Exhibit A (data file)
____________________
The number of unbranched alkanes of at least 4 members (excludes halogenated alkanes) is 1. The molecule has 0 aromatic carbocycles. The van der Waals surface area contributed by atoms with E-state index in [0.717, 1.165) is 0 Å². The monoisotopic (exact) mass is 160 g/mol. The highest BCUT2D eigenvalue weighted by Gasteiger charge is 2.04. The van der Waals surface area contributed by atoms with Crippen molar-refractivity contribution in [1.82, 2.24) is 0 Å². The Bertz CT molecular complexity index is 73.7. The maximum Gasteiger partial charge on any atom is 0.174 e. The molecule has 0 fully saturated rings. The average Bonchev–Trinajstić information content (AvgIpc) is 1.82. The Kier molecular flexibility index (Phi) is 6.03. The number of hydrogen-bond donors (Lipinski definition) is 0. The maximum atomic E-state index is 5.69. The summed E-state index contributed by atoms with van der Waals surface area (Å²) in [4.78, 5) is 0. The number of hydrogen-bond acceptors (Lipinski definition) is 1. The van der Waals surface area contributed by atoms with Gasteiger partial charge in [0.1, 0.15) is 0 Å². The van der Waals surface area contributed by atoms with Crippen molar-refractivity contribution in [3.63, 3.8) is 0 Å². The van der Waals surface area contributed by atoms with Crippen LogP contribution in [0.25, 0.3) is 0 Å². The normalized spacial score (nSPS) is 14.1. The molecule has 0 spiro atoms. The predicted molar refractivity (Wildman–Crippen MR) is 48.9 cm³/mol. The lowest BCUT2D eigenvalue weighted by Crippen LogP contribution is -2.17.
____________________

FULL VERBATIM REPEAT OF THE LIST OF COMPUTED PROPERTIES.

The number of unbranched alkanes of at least 4 members (excludes halogenated alkanes) is 1. The molecule has 0 aromatic carbocycles. The van der Waals surface area contributed by atoms with E-state index in [0.717, 1.165) is 0 Å². The monoisotopic (exact) mass is 160 g/mol. The highest BCUT2D eigenvalue weighted by Gasteiger charge is 2.04. The van der Waals surface area contributed by atoms with Crippen molar-refractivity contribution in [1.82, 2.24) is 0 Å². The Bertz CT molecular complexity index is 73.7. The maximum Gasteiger partial charge on any atom is 0.174 e. The molecule has 0 fully saturated rings. The average Bonchev–Trinajstić information content (AvgIpc) is 1.82. The Kier molecular flexibility index (Phi) is 6.03. The number of hydrogen-bond donors (Lipinski definition) is 0. The maximum atomic E-state index is 5.69. The summed E-state index contributed by atoms with van der Waals surface area (Å²) in [4.78, 5) is 0. The number of hydrogen-bond acceptors (Lipinski definition) is 1. The van der Waals surface area contributed by atoms with Gasteiger partial charge in [0.1, 0.15) is 0 Å². The van der Waals surface area contributed by atoms with Crippen molar-refractivity contribution in [3.63, 3.8) is 0 Å². The van der Waals surface area contributed by atoms with Crippen LogP contribution in [0.25, 0.3) is 0 Å². The normalized spacial score (nSPS) is 14.1. The molecule has 0 spiro atoms. The predicted molar refractivity (Wildman–Crippen MR) is 48.9 cm³/mol. The lowest BCUT2D eigenvalue weighted by Crippen LogP contribution is -2.17.